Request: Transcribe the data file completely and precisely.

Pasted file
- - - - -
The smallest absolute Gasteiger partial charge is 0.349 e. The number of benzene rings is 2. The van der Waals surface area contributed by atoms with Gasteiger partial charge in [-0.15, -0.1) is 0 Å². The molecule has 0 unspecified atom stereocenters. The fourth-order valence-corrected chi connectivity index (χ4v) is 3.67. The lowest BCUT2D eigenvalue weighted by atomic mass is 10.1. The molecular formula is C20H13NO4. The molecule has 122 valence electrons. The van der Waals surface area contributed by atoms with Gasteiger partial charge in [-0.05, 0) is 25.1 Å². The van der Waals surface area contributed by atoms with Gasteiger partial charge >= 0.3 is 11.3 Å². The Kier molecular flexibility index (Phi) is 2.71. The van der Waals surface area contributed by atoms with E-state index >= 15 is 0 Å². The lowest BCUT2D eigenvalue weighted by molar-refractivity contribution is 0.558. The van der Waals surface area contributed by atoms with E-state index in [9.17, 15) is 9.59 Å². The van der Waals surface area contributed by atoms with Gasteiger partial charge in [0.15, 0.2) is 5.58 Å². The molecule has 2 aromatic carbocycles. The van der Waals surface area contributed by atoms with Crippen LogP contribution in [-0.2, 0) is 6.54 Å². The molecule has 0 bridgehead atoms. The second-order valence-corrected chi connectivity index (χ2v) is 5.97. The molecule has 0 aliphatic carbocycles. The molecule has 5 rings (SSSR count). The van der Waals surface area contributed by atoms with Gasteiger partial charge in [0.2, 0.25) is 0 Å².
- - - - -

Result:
The smallest absolute Gasteiger partial charge is 0.349 e. The number of benzene rings is 2. The van der Waals surface area contributed by atoms with Gasteiger partial charge in [-0.15, -0.1) is 0 Å². The molecule has 0 unspecified atom stereocenters. The fourth-order valence-corrected chi connectivity index (χ4v) is 3.67. The lowest BCUT2D eigenvalue weighted by atomic mass is 10.1. The molecular formula is C20H13NO4. The molecule has 122 valence electrons. The van der Waals surface area contributed by atoms with Gasteiger partial charge in [-0.05, 0) is 25.1 Å². The van der Waals surface area contributed by atoms with Gasteiger partial charge >= 0.3 is 11.3 Å². The Kier molecular flexibility index (Phi) is 2.71. The van der Waals surface area contributed by atoms with E-state index >= 15 is 0 Å². The lowest BCUT2D eigenvalue weighted by molar-refractivity contribution is 0.558. The van der Waals surface area contributed by atoms with E-state index in [9.17, 15) is 9.59 Å². The van der Waals surface area contributed by atoms with Gasteiger partial charge in [0.15, 0.2) is 5.58 Å². The molecule has 2 aromatic carbocycles. The van der Waals surface area contributed by atoms with Crippen LogP contribution in [-0.2, 0) is 6.54 Å². The molecule has 0 bridgehead atoms. The second-order valence-corrected chi connectivity index (χ2v) is 5.97. The molecule has 0 aliphatic carbocycles. The molecule has 5 rings (SSSR count). The van der Waals surface area contributed by atoms with Gasteiger partial charge in [0.2, 0.25) is 0 Å².